No, I am sorry but the only logical explanation for the photograph is that it was taken from a Swordfish as it maneuvered away from Bismarck on the 24th after making its torpedo run. The sea state in the photograph is in complete agreement with film footage of the action a few hours before against Hood and Prince of Wales, but is much less than the sea state seen in stills and film footage of Bismarck's final action.

Their shoulders held the sky suspended;
They stood and Earth's foundations stay;
What God abandoned these defended;
And saved the sum of things for pay.

User avatar
RF
Senior Member
Posts: 7588
Joined: Wed Sep 20, 2006 1:15 pm
Location: Wolverhampton, ENGLAND

Re: Victorious and its involvement

Post by RF » Fri Aug 03, 2012 8:07 am

I concur with the previous two posts.

Also if the photograph was taken from Victorious, then as I have previously posted, the entire ships company would have known of the proximity of Bismarck and neither official or unofficial blanketing of information could have prevented somebody on that ship disclosing the ''true situation'' decades before now. And of course that would apply equally to the personnel on the cruiser/destroyer screen escorting Victorious.



No, it is clearly an incorrect interpretation of where that picture was taken.
''Give me a Ping and one Ping only'' - Sean Connery.

User avatar
RF
Senior Member
Posts: 7588
Joined: Wed Sep 20, 2006 1:15 pm
Location: Wolverhampton, ENGLAND

Re: Victorious and its involvement

Post by RF » Fri Aug 03, 2012 8:13 am

Another consideration is that when Tovey finally disengaged on 27 May he issued an order that any ship in close proximity to the floating wreck of Bismarck was to close and finish her off with torpedoes. Dorsetshire duly did this.

If Victorious' escort cruisers were almost as close as Dorsetshire surely they would all have gone in and done so, even after Bismarck sank, and be noticed by Dorsetshire? And certainly record their attempt in their war diaries? And their crews brag about how they nearly sank Bismarck?
''Give me a Ping and one Ping only'' - Sean Connery.

jason spurr

Re: Victorious and its involvement

Post by jason spurr » Fri Aug 03, 2012 4:14 pm

Yes, lets assume i am right. The battle had just started and the British had just found there range. When this photo was taken there might not have been any splashes in the water, but there was a flash on the horizon on the other side. The bow of the ship is facing to the right of the picture. You can make out the superstructure so this means the two explosions are hitting the port side, white smoke coming from the front of the ship and black smoke coming from the middle of the ship. I cannot believe people still think this photo was taken on the 24Th. These are two major explosions hitting the ship, not a torpedo hitting the armor belt below the water line. They are the same explosions in exactly the same places as what hit the Tirpitz. Yes the Bismarck would have seen the Victorious on one side and the Battleships on the other. Some survivors said they felt like the British had them surrounded and they were being attacked from all sides. Was the Victorious in range of Bismarck's guns. She might have been! My stepfather told me the only thing my grandfather said to him about the battle was " We could see the cruisers pounding it all night and the next morning we came out of a rain squall and there she was!! Was this another mistake by the British? Like i said, i have had this photo tested and it was concluded that the flash on the horizon was caused from a bright light, like the flash from a big gun. There was no battleships firing at the Bismarck on the 24Th. So with all respect Tommy if you believe it was taken out of a plane on the 24Th, I'm afraid you are wrong..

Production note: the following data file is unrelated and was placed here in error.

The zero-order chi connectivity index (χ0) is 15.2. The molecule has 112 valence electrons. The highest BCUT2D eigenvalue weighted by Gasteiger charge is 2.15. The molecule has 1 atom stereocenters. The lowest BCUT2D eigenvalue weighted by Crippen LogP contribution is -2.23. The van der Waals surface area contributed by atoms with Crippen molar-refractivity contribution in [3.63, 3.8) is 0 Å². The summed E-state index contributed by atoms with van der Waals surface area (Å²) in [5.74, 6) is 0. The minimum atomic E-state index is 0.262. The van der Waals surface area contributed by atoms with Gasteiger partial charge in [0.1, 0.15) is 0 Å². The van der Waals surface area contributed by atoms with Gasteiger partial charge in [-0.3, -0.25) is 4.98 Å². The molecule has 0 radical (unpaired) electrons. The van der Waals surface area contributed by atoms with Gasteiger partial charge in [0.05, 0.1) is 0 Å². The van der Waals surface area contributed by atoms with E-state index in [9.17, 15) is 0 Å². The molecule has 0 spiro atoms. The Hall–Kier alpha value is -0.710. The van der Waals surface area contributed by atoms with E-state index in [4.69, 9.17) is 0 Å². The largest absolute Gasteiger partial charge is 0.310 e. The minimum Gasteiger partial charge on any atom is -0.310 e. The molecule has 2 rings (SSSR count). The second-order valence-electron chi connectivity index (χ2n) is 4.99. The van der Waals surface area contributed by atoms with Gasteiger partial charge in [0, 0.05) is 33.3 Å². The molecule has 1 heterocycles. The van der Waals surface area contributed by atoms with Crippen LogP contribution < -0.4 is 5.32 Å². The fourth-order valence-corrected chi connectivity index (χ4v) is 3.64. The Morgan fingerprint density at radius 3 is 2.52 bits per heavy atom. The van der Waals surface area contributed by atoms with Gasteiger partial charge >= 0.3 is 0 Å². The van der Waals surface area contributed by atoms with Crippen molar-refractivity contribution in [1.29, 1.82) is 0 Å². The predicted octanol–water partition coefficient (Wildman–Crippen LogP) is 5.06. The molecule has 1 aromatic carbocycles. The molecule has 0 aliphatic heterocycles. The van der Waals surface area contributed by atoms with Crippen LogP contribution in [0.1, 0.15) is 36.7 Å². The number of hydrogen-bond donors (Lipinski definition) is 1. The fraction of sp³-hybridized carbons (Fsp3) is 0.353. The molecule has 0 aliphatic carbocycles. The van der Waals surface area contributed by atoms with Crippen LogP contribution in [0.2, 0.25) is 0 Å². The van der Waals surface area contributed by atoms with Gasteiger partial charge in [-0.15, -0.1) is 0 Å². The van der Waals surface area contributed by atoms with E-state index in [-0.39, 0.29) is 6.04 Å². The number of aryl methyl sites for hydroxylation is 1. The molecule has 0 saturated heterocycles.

User avatar
tommy303
Senior Member
Posts: 1528
Joined: Mon Oct 18, 2004 4:19 pm
Location: Arizona
Contact:

Re: Victorious and its involvement

Post by tommy303 » Fri Aug 03, 2012 10:59 pm

With all due respect, your sticking to your version has become something of a Théâtre de l'Absurde. If Victorious had been close enough to take that picture, she was close enough for Bismarck to have blown her out of the water in a couple of minutes (even an exhausted crew could hardly miss at 4000 yards or so range), and if she was that close, she was close enough to the action to be seen by Tovey's battleships, Norfolk, Dorsetshire, and Maori, among others. It sounds very much like things got turned around as the story was passed down from grandfather to stepfather, to you. Among other things, during the night Bismarck was attacked, unsuccessfully I might add, by Vian's destroyers and no other vessels. As to splashes, Dorsetshire, when she joined in, only fired a small number of salvos since as her captain stated, it was impossible to spot her own fall of shot with the amid the forest of splashes being thrown up around the Bismarck by KGV's and Rodney's main and secondary batteries, and the main battery of Norfolk. If the picture depicts a hit by a torpedo dropped from a plane in dive bombing mode (which would have disintegrated a Swordfish)hitting Bismarck at the same time as witnesses saw an explosion which blew the back off Turret Bruno, where are the other splashes from the shells in that salvo--they did not all hit. Furthermore, the explosion in Bruno was sometime into the action and well after both Bruno and Anton had already been silenced.

Their shoulders held the sky suspended;
They stood and Earth's foundations stay;
What God abandoned these defended;
And saved the sum of things for pay.

Post Reply